Shaw seems to have had the idea that God is somehow trying to come into existence but hasn’t quite yet made it.  God, Chesterton thought on the contrary, must already be.  “There must be first a fixed ideal.”  Shaw’s ideal is precisely “unfixed.”  “What was the good of a God which was gradually trying to exist?”  Not merely what was the “good” of such a god, but what was the sense of it?  “There was no such thing as trying to exist.  They had to exist before they tried” (291).  Being is before becoming.  A god who is “not yet” cannot at the end of a process turn around, look at himself, and say that “this is what I intended to become” unless he already intended to become what which he intended.  That would make him a “fixed point,” however.

                  When it came to summing up the essentials of the “old Christian theory,” Chesterton said, again to applause, that there were two main points: “The first idea was that if God set humanity free He could not keep them bound; the second was that the idea of setting the people free as so inspiring a conception that it would excuse man, or God, or any other being, in facing all the risks and troubles of the world.  That was the Christian religion.” (294). If God made free beings, He could not in the same act turn around and bind them so that their freedom was not a part of their very relation to God.  Once we recognize that there are free beings in the universe, including God’s freedom in making rather than not making it, what follows is the drama, the “risks and troubles of the world.”  It is not a defect in God that there are free beings, nor that these free beings, using their own creative powers, can also reject God..  This is how Chesterton put same point later in the question period:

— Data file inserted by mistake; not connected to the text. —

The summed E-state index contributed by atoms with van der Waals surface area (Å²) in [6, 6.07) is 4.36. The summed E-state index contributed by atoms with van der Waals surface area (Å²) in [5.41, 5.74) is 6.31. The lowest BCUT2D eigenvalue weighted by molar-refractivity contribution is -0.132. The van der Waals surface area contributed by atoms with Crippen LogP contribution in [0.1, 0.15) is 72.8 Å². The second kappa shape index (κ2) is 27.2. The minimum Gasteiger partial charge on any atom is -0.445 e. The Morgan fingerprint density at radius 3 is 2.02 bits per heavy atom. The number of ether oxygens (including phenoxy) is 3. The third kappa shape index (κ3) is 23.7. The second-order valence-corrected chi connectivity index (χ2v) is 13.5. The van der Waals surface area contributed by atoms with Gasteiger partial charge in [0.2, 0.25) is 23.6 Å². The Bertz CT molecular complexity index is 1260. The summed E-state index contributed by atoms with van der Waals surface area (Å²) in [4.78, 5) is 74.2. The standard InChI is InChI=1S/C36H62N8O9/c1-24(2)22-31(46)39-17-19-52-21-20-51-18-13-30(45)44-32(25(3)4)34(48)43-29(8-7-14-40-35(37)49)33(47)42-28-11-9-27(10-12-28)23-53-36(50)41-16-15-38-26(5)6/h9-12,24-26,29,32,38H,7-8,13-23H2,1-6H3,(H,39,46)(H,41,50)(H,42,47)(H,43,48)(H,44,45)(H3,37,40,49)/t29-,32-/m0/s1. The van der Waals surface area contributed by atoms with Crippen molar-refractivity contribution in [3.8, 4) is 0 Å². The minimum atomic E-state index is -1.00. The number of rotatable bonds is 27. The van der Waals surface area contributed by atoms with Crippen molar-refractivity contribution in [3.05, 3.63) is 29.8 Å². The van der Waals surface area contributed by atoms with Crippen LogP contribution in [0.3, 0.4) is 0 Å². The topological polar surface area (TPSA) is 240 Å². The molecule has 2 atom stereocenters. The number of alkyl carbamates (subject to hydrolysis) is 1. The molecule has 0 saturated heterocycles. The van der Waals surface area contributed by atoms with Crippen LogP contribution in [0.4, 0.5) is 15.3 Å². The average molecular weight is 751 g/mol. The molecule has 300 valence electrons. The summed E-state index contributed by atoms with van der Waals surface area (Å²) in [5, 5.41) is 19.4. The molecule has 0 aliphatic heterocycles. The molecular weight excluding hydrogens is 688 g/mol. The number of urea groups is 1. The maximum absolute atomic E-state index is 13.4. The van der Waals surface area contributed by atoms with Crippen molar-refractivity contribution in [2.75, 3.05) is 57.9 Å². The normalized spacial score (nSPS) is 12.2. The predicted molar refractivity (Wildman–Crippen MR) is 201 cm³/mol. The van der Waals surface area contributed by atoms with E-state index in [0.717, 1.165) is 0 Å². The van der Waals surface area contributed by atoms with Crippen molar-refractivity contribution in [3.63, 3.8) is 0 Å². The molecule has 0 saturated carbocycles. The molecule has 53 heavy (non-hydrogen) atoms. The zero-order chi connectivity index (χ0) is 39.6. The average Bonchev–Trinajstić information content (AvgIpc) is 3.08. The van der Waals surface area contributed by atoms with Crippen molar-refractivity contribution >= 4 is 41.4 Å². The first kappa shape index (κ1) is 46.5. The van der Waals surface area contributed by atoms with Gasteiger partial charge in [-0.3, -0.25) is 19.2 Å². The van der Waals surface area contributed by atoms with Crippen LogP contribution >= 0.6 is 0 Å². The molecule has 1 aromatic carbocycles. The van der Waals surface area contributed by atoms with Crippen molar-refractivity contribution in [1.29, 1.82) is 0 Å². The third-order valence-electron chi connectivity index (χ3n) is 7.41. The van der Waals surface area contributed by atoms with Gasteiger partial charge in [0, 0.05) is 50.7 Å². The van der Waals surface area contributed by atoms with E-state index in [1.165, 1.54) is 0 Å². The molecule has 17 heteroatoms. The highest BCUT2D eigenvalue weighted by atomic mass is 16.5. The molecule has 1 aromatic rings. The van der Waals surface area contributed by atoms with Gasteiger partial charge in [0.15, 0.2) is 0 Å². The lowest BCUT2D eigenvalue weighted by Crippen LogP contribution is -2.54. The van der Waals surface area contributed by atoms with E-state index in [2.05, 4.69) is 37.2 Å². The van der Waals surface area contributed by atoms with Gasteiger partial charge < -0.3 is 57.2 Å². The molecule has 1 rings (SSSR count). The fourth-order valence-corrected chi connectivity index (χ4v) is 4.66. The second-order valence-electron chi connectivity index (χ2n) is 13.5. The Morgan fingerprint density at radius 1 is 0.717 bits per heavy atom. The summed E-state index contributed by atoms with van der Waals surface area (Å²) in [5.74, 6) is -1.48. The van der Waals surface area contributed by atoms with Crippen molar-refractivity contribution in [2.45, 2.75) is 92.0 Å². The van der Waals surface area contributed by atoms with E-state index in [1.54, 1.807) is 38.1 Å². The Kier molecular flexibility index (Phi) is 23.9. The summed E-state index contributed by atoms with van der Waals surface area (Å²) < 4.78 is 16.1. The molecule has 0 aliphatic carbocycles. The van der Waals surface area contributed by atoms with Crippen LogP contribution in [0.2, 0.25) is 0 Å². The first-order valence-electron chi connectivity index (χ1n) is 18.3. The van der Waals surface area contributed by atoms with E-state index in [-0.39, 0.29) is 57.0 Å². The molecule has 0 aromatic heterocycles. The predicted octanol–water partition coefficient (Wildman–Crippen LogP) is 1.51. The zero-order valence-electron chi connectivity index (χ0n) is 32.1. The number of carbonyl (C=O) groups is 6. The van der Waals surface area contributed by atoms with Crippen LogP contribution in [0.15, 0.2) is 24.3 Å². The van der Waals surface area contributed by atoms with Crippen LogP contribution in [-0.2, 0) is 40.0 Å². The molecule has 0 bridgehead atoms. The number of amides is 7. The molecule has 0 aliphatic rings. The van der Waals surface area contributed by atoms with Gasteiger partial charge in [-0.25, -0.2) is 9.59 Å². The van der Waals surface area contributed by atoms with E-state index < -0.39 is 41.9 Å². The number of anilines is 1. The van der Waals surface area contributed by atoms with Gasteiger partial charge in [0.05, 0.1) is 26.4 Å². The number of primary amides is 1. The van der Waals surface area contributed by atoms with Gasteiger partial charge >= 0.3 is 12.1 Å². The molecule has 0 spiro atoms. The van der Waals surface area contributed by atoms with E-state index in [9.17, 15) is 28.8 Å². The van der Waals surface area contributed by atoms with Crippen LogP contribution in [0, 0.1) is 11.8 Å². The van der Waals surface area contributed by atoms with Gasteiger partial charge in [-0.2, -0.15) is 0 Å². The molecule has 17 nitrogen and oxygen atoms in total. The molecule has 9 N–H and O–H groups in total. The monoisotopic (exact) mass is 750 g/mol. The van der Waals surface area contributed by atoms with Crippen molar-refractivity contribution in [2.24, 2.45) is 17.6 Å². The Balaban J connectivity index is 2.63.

The doctrine of Liberty was that the Creator made something which could also create in its turn.  That was ordinary logic.  If they said that God could at the same time keep men bound and prevent their going wrong they were mystic, they were confusing terms, and were not using Reason.  If they admitted the Liberty was desirable and that Reason constrained things, then they had the Christian doctrine of Free Will (297).

God could create beings who could act freely.  Their guidance was also a self-guidance according to reason.

                  In the question and answer period, Chesterton is asked about Pascal and the Jesuits.  “Pascal denied that Reason could lead one to God and that Liberty was possible.  It was because the Catholic Church was on the side of Reason and Liberty that it suppressed Pascal and the Jansenists.”  Chesterton then wanted to know, ”did anyone in the room know what Pascal was arguing with the Jesuits about?”   Here is Chesterton’s explication of the argument.  “The Jesuits said that God really wanted every man to be good, to escape hell, and to save his soul.  Pascal said that God deliberately damned some people, that he deliberately meant that some people should not have the grace to enable them to overcome their temptations” (295).  Chesterton then looks at the audience to ask, wryly, “On which side were his hearers?”